|In the past, what was known as Constantinople, is modern day Istanbul. It was the capital of the Ottoman Empire until 1923.|
Etiquette at Constantinople
At last they bring the piano, but they have removed the legs, in order not to injure the mosaic work of the floor The grand piano is supported on five Turks! The poor fellows are on their knees, bent down and crushed by the enormous weight! But by objecting to play on a piano a cinq Turcs they only think you mean that the instrument is not level. They take a cushion aud place it under the knees of the smallest Turk. They do not suspect that a sentiment of humanity forbids your playing. You are obliged to explain this delicacy of civilization, and the process is long.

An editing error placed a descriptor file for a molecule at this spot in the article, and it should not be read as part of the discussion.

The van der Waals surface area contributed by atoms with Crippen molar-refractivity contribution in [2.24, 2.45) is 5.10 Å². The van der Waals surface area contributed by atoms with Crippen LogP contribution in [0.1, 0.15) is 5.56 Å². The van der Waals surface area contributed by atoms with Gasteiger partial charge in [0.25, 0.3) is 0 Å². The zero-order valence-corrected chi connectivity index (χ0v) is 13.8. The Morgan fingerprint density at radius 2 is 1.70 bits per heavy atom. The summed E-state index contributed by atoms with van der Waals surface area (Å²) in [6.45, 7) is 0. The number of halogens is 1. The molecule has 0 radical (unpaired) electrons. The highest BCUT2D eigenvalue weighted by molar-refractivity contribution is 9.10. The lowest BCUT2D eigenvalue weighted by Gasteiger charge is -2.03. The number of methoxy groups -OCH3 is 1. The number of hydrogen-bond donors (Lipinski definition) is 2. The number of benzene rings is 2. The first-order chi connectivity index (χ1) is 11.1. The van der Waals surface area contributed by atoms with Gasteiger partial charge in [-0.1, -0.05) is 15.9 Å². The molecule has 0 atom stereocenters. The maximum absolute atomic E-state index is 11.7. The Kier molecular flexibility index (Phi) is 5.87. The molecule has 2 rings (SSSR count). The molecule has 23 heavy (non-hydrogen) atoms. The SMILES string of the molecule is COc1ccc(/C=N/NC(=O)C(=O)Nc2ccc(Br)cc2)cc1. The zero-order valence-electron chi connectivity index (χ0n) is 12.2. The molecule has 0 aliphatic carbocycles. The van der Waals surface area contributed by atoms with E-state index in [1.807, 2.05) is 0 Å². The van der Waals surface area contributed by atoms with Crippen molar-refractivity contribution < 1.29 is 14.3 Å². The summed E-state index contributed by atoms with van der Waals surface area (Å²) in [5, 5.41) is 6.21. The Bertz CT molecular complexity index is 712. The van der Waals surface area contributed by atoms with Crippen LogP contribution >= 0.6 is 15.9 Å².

At last they place the piano on its real legs, and the Sultan appears. After all sorts of salamaleks, they order you to play. You ask for a chair. There is no chair. It is forbidden to sit in the presence of his Highness. Now a pianist without a chair is in even a more awkward position than an embassador who must not sit down. One must do at Rome what Rome does, and M. de Vogue has been merely taught that the same proverb is true of other places than Rome. But it is clear that a man who cannot stand a great deal — in many senses — is not fitted to be a representative of any kind at Constantinople. -1872
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